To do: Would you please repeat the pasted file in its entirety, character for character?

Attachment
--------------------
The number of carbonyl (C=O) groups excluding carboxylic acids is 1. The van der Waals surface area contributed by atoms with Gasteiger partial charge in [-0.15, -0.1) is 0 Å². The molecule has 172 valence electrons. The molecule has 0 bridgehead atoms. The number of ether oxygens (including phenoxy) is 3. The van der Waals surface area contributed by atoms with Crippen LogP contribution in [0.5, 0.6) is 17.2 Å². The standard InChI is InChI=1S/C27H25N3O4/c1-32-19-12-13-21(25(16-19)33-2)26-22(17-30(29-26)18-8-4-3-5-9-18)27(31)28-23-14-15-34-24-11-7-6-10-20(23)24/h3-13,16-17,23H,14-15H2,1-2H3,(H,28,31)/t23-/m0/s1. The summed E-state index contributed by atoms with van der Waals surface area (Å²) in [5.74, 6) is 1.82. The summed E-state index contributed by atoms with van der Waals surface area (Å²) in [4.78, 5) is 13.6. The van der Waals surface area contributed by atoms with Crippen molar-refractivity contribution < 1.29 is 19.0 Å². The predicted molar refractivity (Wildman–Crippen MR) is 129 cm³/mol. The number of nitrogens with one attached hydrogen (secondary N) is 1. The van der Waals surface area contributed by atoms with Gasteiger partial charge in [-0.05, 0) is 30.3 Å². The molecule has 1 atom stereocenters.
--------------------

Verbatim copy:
The number of carbonyl (C=O) groups excluding carboxylic acids is 1. The van der Waals surface area contributed by atoms with Gasteiger partial charge in [-0.15, -0.1) is 0 Å². The molecule has 172 valence electrons. The molecule has 0 bridgehead atoms. The number of ether oxygens (including phenoxy) is 3. The van der Waals surface area contributed by atoms with Crippen LogP contribution in [0.5, 0.6) is 17.2 Å². The standard InChI is InChI=1S/C27H25N3O4/c1-32-19-12-13-21(25(16-19)33-2)26-22(17-30(29-26)18-8-4-3-5-9-18)27(31)28-23-14-15-34-24-11-7-6-10-20(23)24/h3-13,16-17,23H,14-15H2,1-2H3,(H,28,31)/t23-/m0/s1. The summed E-state index contributed by atoms with van der Waals surface area (Å²) in [5.74, 6) is 1.82. The summed E-state index contributed by atoms with van der Waals surface area (Å²) in [4.78, 5) is 13.6. The van der Waals surface area contributed by atoms with Crippen molar-refractivity contribution < 1.29 is 19.0 Å². The predicted molar refractivity (Wildman–Crippen MR) is 129 cm³/mol. The number of nitrogens with one attached hydrogen (secondary N) is 1. The van der Waals surface area contributed by atoms with Gasteiger partial charge in [-0.05, 0) is 30.3 Å². The molecule has 1 atom stereocenters.